Cuban and U.S. researchers team up to fight lung cancer
HAVANA Patients in a clinical trial in Buffalo, N.Y., visit a cancer research institute for monthly doses of a Cuban lung cancer vaccine while scientists in Havana, 1,375 miles away, run their own trials to see if they can make the vaccine even more effective.
These are the two bookends of a unique collaboration between researchers at Roswell Park Cancer Institute and scientists at Cuba’s Center of Molecular Immunology (CIM) that began in 2011 after a Cuban researcher visiting the United States offered to give a talk about the Havana center’s work.
Roswell scientists visited CIM to learn more and the partnership culminated in U.S. approval in 2016 to carry out the first U.S. clinical trial of a CIM-developed product — the lung cancer vaccine CIMAvax. Roswell recently won approval to begin a clinical trial of a second cancer therapy from Cuba.
What intrigued the Roswell researchers about CIMAvax is that instead of attacking cancer cells, as many immunotherapies do, the vaccine generates an immune response against EGF, a growth factor circulating in the blood that cancer cells need to grow. Because the epidermal growth factor is neutralized, the cancer is starved and stops growing.
Last January the first group of qualified patients — all who have advanced lung cancer and initially were treated with chemotherapy — began receiving the vaccine in combination with Opdivo (a Bristol-Myers Squibb immunotherapy also known as nivolumab). Opdivo — an antibody that triggers autoimmunity against cancer — is already a standard of care therapy in the United States.
There have been plenty of clinical tests on just CIMAvax in Cuba and other countries, but the goal of the Buffalo trial is to see if the two therapies used together are more effective and whether combining them might speed up the immune system response. It’s the first time this combination therapy has been trialed.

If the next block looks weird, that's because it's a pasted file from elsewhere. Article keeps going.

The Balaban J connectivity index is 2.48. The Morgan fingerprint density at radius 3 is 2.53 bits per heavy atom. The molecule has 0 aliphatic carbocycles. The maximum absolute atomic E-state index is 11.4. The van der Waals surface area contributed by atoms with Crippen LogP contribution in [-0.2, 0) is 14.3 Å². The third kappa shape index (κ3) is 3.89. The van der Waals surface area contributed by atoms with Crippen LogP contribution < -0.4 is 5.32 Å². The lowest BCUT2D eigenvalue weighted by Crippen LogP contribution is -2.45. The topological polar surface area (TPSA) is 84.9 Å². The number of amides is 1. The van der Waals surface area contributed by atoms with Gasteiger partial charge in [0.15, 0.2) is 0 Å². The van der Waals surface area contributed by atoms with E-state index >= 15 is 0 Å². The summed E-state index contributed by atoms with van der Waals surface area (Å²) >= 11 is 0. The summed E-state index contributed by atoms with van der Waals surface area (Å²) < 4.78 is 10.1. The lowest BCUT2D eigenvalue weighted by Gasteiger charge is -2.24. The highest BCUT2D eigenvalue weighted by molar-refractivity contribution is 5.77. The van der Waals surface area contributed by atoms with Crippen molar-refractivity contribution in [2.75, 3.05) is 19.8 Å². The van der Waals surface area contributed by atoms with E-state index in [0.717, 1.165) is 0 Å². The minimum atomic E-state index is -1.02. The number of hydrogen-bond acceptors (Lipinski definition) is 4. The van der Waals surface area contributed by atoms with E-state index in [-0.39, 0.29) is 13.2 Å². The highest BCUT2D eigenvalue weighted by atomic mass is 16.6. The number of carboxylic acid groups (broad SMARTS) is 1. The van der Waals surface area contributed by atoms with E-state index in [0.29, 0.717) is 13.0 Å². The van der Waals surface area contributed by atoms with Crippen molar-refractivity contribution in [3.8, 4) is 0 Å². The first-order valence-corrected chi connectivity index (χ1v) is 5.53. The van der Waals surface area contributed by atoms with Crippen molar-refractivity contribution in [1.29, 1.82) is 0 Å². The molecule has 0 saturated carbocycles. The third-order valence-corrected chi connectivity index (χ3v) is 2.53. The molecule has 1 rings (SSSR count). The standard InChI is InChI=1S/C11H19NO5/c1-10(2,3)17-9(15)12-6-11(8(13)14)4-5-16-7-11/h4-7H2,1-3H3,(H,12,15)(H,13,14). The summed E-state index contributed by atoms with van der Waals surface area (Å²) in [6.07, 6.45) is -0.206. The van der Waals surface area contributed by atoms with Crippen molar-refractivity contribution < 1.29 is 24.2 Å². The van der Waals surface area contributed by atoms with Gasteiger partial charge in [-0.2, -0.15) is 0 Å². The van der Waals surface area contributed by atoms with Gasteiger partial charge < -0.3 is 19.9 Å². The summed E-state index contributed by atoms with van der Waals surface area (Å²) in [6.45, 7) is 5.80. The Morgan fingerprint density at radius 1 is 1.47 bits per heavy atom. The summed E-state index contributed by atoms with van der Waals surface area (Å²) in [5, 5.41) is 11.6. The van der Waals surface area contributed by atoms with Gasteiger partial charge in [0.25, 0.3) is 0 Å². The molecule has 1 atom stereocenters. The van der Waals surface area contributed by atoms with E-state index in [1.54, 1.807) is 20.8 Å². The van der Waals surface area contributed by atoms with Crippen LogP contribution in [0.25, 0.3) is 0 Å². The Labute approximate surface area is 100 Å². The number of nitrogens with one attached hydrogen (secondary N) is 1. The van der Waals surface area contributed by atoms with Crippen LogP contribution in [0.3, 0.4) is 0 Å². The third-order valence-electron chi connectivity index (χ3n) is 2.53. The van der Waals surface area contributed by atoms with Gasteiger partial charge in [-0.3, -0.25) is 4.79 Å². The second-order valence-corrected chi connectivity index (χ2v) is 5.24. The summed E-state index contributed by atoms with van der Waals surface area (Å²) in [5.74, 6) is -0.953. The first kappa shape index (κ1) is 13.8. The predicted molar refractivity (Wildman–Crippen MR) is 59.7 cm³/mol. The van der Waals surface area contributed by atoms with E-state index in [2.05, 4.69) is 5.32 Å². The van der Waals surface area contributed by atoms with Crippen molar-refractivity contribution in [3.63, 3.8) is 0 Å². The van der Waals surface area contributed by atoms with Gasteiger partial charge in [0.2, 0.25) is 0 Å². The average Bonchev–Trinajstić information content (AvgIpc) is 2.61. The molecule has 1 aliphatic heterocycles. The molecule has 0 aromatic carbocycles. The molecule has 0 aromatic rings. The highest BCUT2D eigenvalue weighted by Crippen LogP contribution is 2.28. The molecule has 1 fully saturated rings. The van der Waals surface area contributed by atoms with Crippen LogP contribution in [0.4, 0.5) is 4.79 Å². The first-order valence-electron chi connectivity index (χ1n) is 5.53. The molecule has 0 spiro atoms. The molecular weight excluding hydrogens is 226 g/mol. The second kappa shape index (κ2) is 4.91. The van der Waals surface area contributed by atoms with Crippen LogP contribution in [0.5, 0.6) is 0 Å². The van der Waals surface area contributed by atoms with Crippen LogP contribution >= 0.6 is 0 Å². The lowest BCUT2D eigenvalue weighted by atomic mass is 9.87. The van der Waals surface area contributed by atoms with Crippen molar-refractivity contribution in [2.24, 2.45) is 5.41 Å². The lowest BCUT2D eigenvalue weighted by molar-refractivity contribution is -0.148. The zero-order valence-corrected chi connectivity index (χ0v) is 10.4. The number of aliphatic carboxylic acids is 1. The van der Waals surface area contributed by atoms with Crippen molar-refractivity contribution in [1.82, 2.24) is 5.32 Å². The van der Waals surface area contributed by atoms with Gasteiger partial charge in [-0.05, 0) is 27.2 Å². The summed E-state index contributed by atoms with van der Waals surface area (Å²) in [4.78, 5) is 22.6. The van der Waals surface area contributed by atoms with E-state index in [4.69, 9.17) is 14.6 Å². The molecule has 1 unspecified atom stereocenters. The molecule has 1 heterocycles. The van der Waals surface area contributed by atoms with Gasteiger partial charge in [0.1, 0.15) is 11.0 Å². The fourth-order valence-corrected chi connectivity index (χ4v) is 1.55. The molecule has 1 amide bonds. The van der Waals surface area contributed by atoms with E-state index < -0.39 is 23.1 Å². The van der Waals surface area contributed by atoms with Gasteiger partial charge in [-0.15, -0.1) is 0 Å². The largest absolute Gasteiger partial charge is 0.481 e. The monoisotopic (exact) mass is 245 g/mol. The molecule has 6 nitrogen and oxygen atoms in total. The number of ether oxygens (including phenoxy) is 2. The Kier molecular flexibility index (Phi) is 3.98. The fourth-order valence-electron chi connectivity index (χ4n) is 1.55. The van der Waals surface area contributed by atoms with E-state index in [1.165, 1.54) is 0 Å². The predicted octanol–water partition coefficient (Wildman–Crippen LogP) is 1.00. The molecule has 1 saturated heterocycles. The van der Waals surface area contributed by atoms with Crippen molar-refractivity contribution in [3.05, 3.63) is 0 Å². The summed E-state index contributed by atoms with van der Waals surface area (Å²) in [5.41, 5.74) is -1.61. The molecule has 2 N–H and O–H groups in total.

“It’s a very innovative approach,” said Pedro Camilo Rodríguez, a researcher in immune oncology — a new field — at CIM. “For us, this is an achievement for the vaccine. We wouldn’t be able to test the combination because we wouldn’t be able to get nivolumab. This is also a way for us to develop research that we couldn’t afford.”
A little over a month ago, Roswell Park was approved for a Phase I/II clinical trial of another Cuban cancer therapy, nimotuzumab (CIMAher), which will be tested in combination with nivolumab (Opdivo) to see how well this therapy works in treating patients with non-small cell lung cancer that has spread to other parts of the body.
There have already been several rounds of clinical trials of CIMAvax on the island. The first showed that the lifespan of patients with advanced lung cancer improved after they received the vaccine. The treatment also has few side effects.
Cuban researchers haven’t compiled quality of life data yet, but anecdotally patients still alive more than two years after they began CIMAvax have a better quality of life, said Rodríguez. “We have some patients who have survived seven years and are still working. I know personally five patients with these characteristics.”
The Roswell Park trial is expected to take three years. But even if it is successful, it doesn’t mean CIMAvax will immediately be available in the U.S. market. There will still need to be a randomized Phase II trial and there’s a separate approval process before any new drug can be commercialized in the United States.